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I don't know if it's because we're in the height of summer travel season (people seem to still be going places, even with this pandemic raging on!), but it was a pretty fallow week for new patents from Big Tech. But that's not to say there weren't a few gems. Alphabet's Verily is looking into tracking injections for chronic diseases, Facebook is working on VR gloves, Microsoft is thinking about what the future of TV looks like, and Apple might be getting into the security camera game.
And remember: The big tech companies file all kinds of crazy patents for things, and though most never amount to anything, some end up defining the future.
Some people suffering from chronic diseases, like diabetes, need to inject themselves several times a day with specific doses of drugs. Using the smart syringe and drug cartridge outlined in Verily's patent, patients could potentially track exactly how much they need to inject each day. Presumably paired with a blood-glucose monitor, the app connected to Verily's injection device could see how big the patient's spike is that day, and exactly what dosage of insulin to provide in the drug capsule. It sounds a lot like the future of at-home health monitoring.
In data centers around the world, operators attempt to maintain as secure a database as possible, often restricting who has access to server blades. But as the patent suggests, it's tougher to track what happens to servers if they need to be moved, and that there could be "malefactors" like rogue employees nabbing databases under the guise of moving them. Amazon's solution is trackable carts that can be monitored remotely to ensure that nobody who's not authorized is accessing them. The patent also suggests the "transport trolley may be a drone, robot or other automated device." I can't wait until we have ED-209s patrolling our data centers to ensure my bank details remain safe.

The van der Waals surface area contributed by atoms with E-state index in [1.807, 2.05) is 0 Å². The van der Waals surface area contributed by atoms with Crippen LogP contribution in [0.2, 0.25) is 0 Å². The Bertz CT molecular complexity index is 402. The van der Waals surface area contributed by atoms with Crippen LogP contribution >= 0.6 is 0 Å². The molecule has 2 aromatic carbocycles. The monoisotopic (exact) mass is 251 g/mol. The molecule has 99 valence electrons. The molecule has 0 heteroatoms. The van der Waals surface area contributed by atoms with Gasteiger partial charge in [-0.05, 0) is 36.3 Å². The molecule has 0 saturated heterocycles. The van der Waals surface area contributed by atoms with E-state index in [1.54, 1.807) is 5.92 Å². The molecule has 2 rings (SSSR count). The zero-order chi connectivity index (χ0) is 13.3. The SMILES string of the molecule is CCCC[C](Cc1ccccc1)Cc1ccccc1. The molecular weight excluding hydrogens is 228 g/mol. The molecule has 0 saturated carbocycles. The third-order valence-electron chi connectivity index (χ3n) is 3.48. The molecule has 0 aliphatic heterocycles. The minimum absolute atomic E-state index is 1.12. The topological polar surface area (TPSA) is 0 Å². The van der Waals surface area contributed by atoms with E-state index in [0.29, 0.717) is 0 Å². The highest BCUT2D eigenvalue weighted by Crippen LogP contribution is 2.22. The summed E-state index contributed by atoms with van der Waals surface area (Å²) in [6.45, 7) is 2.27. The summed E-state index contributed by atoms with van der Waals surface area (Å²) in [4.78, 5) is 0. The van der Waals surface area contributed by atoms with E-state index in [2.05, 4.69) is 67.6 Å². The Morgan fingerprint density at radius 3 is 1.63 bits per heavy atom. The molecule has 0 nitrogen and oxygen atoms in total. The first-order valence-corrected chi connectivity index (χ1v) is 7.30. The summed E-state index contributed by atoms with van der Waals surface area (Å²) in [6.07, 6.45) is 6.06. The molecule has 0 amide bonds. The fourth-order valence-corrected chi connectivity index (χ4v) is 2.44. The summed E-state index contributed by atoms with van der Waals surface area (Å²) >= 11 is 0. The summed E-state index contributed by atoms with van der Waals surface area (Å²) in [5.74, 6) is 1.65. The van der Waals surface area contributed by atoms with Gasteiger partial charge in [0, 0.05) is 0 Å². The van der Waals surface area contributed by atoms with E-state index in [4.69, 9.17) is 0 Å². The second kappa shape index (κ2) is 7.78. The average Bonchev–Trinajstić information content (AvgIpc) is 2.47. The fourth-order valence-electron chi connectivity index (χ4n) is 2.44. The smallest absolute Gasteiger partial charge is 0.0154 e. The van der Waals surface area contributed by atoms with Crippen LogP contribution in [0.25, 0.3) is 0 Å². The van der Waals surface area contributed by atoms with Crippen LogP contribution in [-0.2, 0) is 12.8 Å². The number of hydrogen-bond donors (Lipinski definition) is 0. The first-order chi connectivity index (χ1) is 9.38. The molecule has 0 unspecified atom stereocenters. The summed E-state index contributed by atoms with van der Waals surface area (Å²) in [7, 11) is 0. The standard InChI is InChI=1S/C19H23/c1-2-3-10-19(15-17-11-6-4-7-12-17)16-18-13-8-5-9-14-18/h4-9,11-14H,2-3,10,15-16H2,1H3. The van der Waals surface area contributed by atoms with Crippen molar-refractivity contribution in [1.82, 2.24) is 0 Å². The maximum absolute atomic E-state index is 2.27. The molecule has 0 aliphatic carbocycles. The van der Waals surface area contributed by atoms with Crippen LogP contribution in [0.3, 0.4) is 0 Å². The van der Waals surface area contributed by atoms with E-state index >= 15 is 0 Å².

Early last year, Apple purchased a company called Lighthouse AI, which builds home security cameras that perform facial recognition. And it seems now that Apple may be gearing up to do something with its acquisition. The company won a patent this week for a two-way communication system for a monitoring camera, where a person could essentially use a smartphone app to dial into a camera at home to speak to someone there. Hopefully that person isn't robbing you, because I'm not sure what you'd say to them other than "please stop."
Coming a week after Apple won a patent for what amounted to two iPads stitched together, it has a new patent that's reexamining the paradigm of the laptop. This patent presents a more traditional laptop structure, but with half of the bottom part of the laptop replaced with an illuminated touchscreen area. The space could be used as a trackpad that could be resized how the user saw fit, or to potentially show other pieces of content when needed. It's like the MacBook Pro Touch Bar, but on steroids.
Looking like a cross between the controls on the old iPod headphones and AirPods, Apple's latest patent could be a new way it's thinking about interfaces for its smallest devices. The rocker switch, the patent says, could be applied to smartphones or watches, among other devices. Beyond the up-and-down buttons on each end of the switch, it would also feature a touch sensitive strip in the middle, which could interpret various taps or presses as different commands. I'd be here for this change to future Apple Watch designs, because I wear my watch on my right hand and occasionally will press the crown in without realizing it, causing Siri to start listening to whatever stupid thing I happen to be saying at that moment.